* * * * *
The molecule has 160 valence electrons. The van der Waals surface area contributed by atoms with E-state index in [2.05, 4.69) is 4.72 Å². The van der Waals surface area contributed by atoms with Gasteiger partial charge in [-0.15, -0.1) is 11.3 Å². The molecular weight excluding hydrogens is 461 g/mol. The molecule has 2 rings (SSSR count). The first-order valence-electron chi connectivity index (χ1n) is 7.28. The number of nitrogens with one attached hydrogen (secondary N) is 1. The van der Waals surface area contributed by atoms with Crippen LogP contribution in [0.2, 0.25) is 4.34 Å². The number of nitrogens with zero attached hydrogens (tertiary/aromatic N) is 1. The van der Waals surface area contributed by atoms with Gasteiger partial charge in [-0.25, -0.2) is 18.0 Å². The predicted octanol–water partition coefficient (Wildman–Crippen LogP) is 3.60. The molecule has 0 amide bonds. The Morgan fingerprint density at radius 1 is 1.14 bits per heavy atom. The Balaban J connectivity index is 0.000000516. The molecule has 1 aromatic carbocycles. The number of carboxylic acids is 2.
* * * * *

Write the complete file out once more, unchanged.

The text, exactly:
The molecule has 160 valence electrons. The van der Waals surface area contributed by atoms with E-state index in [2.05, 4.69) is 4.72 Å². The van der Waals surface area contributed by atoms with Gasteiger partial charge in [-0.15, -0.1) is 11.3 Å². The molecular weight excluding hydrogens is 461 g/mol. The molecule has 2 rings (SSSR count). The first-order valence-electron chi connectivity index (χ1n) is 7.28. The number of nitrogens with one attached hydrogen (secondary N) is 1. The van der Waals surface area contributed by atoms with Crippen LogP contribution in [0.2, 0.25) is 4.34 Å². The number of nitrogens with zero attached hydrogens (tertiary/aromatic N) is 1. The van der Waals surface area contributed by atoms with Gasteiger partial charge in [-0.25, -0.2) is 18.0 Å². The predicted octanol–water partition coefficient (Wildman–Crippen LogP) is 3.60. The molecule has 0 amide bonds. The Morgan fingerprint density at radius 1 is 1.14 bits per heavy atom. The Balaban J connectivity index is 0.000000516. The molecule has 1 aromatic carbocycles. The number of carboxylic acids is 2.